Forget all-or-nothing approaches, Dean Ornish, MD, says. It's not about banning foods on his latest diet plan, The Spectrum.
He ranks foods from healthiest ("Group 1") to the most indulgent ("Group 5"). In general, the more you stick with foods toward the Group 1 end of the spectrum, the more benefits you'll reap in terms of weight loss and overall health.
Besides food, Ornish also emphasizes how active you are, how you respond to stress, and how much love and support you have in your life.
What You Can Eat
Nothing is entirely off-limits, but how much you can partake in some foods (including poultry, refined carbs, sugar, and alcohol) depends on your goal.
Ornish's web site points out that "for most people, being on a diet -- any diet -- is not sustainable. ... In contrast, the Spectrum approach is all about freedom and choice."
Level of Effort: Moderate
It's up to you how far you want to take the program. You could go for a major overhaul, or a more moderate one, depending upon your goals.
Limitations: Meat lovers and people who eat a lot of highly processed foods may find it hard to adapt to this plan. If you have a condition like heart disease, you'll have more limitations, including how much fat is in your diet.
Cooking and shopping: Ornish encourages choosing fresh, seasonal foods -- organic, when possible. The Spectrum includes many healthy recipes (by chef Art Smith) that are easy to follow.
Packaged food or meals: None.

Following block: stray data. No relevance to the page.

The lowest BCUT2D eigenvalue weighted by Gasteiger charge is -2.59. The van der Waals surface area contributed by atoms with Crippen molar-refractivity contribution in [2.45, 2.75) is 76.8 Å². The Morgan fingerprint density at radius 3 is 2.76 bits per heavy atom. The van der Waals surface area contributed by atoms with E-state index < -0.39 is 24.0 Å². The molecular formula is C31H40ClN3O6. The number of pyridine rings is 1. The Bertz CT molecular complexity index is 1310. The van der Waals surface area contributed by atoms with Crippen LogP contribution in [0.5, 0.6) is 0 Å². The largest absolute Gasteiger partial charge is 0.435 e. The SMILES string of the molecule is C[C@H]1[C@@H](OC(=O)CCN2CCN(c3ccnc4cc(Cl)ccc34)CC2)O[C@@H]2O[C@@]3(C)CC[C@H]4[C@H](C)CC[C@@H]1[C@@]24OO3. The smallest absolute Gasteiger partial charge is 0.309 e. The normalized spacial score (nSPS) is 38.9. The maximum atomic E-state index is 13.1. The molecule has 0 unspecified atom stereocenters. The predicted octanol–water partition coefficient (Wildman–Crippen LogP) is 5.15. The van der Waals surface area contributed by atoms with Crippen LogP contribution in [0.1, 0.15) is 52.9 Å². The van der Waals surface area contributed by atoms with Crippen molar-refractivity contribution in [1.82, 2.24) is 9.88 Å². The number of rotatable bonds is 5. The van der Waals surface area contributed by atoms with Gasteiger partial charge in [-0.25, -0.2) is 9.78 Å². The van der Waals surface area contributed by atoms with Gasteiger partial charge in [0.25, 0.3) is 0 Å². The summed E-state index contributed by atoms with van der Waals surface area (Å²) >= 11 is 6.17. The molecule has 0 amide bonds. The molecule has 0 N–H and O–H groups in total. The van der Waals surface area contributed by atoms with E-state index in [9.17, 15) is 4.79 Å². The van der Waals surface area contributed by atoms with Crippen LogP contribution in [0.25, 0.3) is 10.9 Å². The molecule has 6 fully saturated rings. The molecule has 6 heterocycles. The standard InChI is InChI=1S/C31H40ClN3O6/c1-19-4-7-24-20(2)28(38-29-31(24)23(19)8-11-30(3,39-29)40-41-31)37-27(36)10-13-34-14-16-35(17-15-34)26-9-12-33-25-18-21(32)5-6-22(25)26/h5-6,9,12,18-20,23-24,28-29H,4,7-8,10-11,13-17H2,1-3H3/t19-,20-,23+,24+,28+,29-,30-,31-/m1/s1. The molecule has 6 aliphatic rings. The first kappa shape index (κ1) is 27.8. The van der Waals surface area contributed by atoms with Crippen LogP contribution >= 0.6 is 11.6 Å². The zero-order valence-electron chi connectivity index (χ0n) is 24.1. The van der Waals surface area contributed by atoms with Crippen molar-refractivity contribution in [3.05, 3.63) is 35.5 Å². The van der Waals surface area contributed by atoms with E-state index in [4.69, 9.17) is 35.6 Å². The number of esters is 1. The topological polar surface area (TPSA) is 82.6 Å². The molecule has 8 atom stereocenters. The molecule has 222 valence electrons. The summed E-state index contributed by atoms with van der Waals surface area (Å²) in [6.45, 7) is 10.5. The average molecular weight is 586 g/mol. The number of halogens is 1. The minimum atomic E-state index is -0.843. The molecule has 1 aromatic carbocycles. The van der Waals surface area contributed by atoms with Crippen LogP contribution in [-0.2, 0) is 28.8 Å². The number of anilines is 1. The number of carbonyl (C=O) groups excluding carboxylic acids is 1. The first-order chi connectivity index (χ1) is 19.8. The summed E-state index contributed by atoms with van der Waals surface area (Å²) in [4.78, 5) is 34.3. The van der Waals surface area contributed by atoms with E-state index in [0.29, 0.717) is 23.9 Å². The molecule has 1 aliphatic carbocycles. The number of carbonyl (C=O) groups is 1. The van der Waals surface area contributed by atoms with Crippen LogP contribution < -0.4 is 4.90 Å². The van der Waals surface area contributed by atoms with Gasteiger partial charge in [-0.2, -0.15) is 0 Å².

Exercise: Ornish recommends getting regular, moderate exercise, such as 20-30 minutes of walking every day. He also encourages people to manage their stress by practicing yoga, meditating, and using other relaxation techniques.
Does It Allow for Dietary Restrictions or Preferences?
Yes. For example, it's easy to eat a vegetarian, vegan, or low-fat diet on this plan.
The plan isn't gluten-free, so if you're avoiding gluten, you would need to look for gluten-free foods.
What Else You Should Know
Cost: Most of the healthiest foods recommended are not expensive, though some, such as fish, can be costly.
What Dr. Brunilda Nazario, MD, Says:
Does It Work?
Yes, Dr. Ornish’s The Spectrum works. It works for anyone, but it targets those with or at risk of heart disease.
The diet starts with complex carbs, fruits, and veggies. That makes it high in fiber and low calories. Yet the stages of the diet could be considered restrictive.
Like any diet that changes how you eat, you’ll have to do lots of planning, and you may need nutritional guidance when you're getting started.
Is It Good for Certain Conditions?
The Spectrum program works especially well for people needing to lower their risk of heart disease. Some experts warn that the low-fat, high-carb approach may increase the triglycerides in your blood, but years of research back the diet and the program. The resulting weight loss will reduce triglycerides, blood sugars, and blood pressure.
The Final Word
Any successful weight loss programs needs to address what works for you. Restricted diets require time, planning, and nutritional knowledge. For instance, restricting fat can limit some foods that have calcium, vitamin B, and zinc, and your body needs some fat to absorb certain vitamins.
So the diet in Dr. Ornish’s Spectrum program is ideal for the detailed-oriented and committed person. If you aren't used to cooking and shopping, this program may not be a match for you unless you're ready for a big change.